Another actor I really love and who I think is really inspiring is Daniel Day-Lewis. He can put on any hat and own it, and that’s the same with some of the best musicians. Chad can get any gig he wants. Patrick Bartley could play any gig, literally any gig: classical, jazz, Latin, chamber music, anything.
For some of the musical aspects for this group in particular, I really love Ornette Coleman’s Love Call and New York Is Now!, with Elvin [Jones], Dewey [Redman], and Jimmy [Garrison]. I’ve also been interested in composing stuff like Mingus’s, like blues—not just from a harmonic standpoint, but also more from the physical and energy standpoint.
TJG: Shifting gears a bit, could you talk about what it was like performing in the Monk competition?
AO: It was great. I was definitely surprised when I made it into the semifinals, so I was definitely surprised when I made it into the top three. It’s funny: the whole thing was really interesting because half of me was really not about the competition, not about the whole “You win and get a career” thing. It’s nothing against the Monk Institute—I think it’s amazing that they give people opportunities like that—but it didn’t seem right for me in some ways. But the other half of me was like, “Yeah, I really am so happy to be here,” to be one of these 13 people they picked from all over the world and to be in such great company.
TJG: How do you get in the right mindset for playing in that kind of context?
AO: I remember rehearsal was a little nerve-racking the night before the semifinals. We didn’t get to run one of my tunes since we only had 25-30 minutes to rehearse, and I didn’t get to know the rhythm section that well. The day of, I just realized that there’s an equal chance of me making into the top three as not making it. Just like everybody else, there was no way to know the judges since it’s such a varied panel, and there was no way to know what they’d be into.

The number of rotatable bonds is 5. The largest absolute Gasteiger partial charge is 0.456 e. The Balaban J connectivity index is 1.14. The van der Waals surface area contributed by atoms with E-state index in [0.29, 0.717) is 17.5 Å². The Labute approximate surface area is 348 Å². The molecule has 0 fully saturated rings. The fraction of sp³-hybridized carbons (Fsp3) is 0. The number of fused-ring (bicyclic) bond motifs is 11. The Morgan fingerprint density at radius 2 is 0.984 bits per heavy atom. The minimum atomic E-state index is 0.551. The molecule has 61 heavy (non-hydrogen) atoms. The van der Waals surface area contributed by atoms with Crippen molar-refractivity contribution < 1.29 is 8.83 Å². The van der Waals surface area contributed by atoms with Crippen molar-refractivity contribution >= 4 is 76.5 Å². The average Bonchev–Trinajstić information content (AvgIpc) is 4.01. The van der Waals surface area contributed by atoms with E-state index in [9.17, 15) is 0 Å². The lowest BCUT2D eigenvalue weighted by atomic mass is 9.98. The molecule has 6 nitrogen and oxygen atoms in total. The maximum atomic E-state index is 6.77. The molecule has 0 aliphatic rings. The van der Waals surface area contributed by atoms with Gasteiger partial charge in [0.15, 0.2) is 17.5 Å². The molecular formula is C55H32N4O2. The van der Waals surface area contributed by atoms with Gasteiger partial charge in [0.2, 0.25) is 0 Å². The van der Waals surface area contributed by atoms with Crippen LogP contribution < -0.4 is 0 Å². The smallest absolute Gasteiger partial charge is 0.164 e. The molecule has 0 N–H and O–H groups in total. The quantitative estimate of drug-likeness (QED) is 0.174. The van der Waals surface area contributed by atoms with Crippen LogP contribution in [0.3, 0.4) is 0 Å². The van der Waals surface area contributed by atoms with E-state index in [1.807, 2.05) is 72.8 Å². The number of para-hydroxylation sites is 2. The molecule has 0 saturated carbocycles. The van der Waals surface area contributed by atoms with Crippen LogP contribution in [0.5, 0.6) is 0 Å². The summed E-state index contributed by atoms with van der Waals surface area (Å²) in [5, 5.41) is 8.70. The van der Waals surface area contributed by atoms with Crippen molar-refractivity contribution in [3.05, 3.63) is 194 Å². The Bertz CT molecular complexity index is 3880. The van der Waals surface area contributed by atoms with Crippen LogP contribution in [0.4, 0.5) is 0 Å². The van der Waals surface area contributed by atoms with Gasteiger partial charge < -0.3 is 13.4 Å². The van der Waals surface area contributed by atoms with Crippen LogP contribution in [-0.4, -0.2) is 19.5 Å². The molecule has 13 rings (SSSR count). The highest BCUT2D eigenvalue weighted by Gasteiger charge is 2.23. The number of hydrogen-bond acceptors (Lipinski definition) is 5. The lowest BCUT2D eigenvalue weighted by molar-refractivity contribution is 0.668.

I mean, you could definitely make some theories, but again I’m surprised that I was in it—just because I wasn’t expecting that the panel would be into what I was doing. Anyways, I just felt there was an equal chance of making it and not making it into the top three, so the only thing I could do was just play and just be myself, and I think I did that.
TJG: You’ve also been playing with Rudresh Mahanthappa lately. What’s that like?
AO: It’s amazing. It’s hard; very, very hard. I remember the week of the recording, I wasn’t just practicing a lot, but also actually exercising. I’ve played in similarly high-pressure situations before—like playing in my dad’s small group is awesome fun—but it’s more about the fact that Rudresh was right next to me. Being alongside another horn player is a whole other thing, playing like that. Right from the first note, it’s like you stuffed ten hot peppers in your mouth; you just go for it.
TJG: Are you still playing video games these days?
AO: I just got the new Super Smash Bros. It’s amazing, so good. It takes your mind off of things.
Adam O’Farrill’s Stranger Days performs this Friday, November 21st, 2014, at The Jazz Gallery. Stranger Days features O’Farrill on trumpet, Chad Lefkowitz-Brown on tenor saxophone, Walter Stinson on bass, and Zack O’Farrill on drums. Sets are at 8 and 10 p.m., $22 general admission ($12 for Members). Purchase tickets here.